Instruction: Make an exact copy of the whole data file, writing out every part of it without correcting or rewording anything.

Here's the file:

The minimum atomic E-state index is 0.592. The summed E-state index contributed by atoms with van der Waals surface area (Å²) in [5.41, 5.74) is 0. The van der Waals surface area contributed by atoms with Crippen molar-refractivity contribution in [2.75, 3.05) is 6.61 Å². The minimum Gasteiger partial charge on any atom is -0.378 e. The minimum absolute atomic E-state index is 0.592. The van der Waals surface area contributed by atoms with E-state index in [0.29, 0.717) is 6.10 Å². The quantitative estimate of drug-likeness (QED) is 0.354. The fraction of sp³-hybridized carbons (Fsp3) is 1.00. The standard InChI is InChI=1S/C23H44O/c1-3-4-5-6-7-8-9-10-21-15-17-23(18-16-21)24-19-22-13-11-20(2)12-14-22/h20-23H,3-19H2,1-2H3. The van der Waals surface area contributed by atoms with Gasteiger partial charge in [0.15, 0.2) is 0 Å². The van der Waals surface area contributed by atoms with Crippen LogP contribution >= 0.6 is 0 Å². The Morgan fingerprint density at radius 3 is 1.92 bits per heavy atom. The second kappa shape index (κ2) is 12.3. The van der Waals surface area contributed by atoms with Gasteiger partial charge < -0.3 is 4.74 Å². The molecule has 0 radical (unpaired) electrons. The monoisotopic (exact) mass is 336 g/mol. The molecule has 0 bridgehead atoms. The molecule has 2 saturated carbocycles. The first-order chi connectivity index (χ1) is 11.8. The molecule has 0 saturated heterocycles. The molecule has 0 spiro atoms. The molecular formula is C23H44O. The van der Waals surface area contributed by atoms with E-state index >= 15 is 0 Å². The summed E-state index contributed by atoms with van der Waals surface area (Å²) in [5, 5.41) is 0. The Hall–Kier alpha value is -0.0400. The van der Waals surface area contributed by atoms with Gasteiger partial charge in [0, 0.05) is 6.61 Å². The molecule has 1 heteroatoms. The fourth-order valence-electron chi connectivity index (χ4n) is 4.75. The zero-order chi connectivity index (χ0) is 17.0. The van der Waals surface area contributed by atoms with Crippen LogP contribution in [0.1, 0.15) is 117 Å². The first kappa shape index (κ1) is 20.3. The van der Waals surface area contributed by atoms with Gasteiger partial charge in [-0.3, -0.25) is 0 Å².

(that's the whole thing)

The minimum atomic E-state index is 0.592. The summed E-state index contributed by atoms with van der Waals surface area (Å²) in [5.41, 5.74) is 0. The van der Waals surface area contributed by atoms with Crippen molar-refractivity contribution in [2.75, 3.05) is 6.61 Å². The minimum Gasteiger partial charge on any atom is -0.378 e. The minimum absolute atomic E-state index is 0.592. The van der Waals surface area contributed by atoms with E-state index in [0.29, 0.717) is 6.10 Å². The quantitative estimate of drug-likeness (QED) is 0.354. The fraction of sp³-hybridized carbons (Fsp3) is 1.00. The standard InChI is InChI=1S/C23H44O/c1-3-4-5-6-7-8-9-10-21-15-17-23(18-16-21)24-19-22-13-11-20(2)12-14-22/h20-23H,3-19H2,1-2H3. The van der Waals surface area contributed by atoms with Gasteiger partial charge in [0.15, 0.2) is 0 Å². The van der Waals surface area contributed by atoms with Crippen LogP contribution >= 0.6 is 0 Å². The Morgan fingerprint density at radius 3 is 1.92 bits per heavy atom. The second kappa shape index (κ2) is 12.3. The van der Waals surface area contributed by atoms with Gasteiger partial charge < -0.3 is 4.74 Å². The molecule has 0 radical (unpaired) electrons. The monoisotopic (exact) mass is 336 g/mol. The molecule has 0 bridgehead atoms. The molecule has 2 saturated carbocycles. The first-order chi connectivity index (χ1) is 11.8. The molecule has 0 saturated heterocycles. The molecule has 0 spiro atoms. The molecular formula is C23H44O. The van der Waals surface area contributed by atoms with E-state index >= 15 is 0 Å². The summed E-state index contributed by atoms with van der Waals surface area (Å²) in [5, 5.41) is 0. The Hall–Kier alpha value is -0.0400. The van der Waals surface area contributed by atoms with Gasteiger partial charge in [0, 0.05) is 6.61 Å². The molecule has 1 heteroatoms. The fourth-order valence-electron chi connectivity index (χ4n) is 4.75. The zero-order chi connectivity index (χ0) is 17.0. The van der Waals surface area contributed by atoms with Crippen LogP contribution in [0.1, 0.15) is 117 Å². The first kappa shape index (κ1) is 20.3. The van der Waals surface area contributed by atoms with Gasteiger partial charge in [-0.3, -0.25) is 0 Å².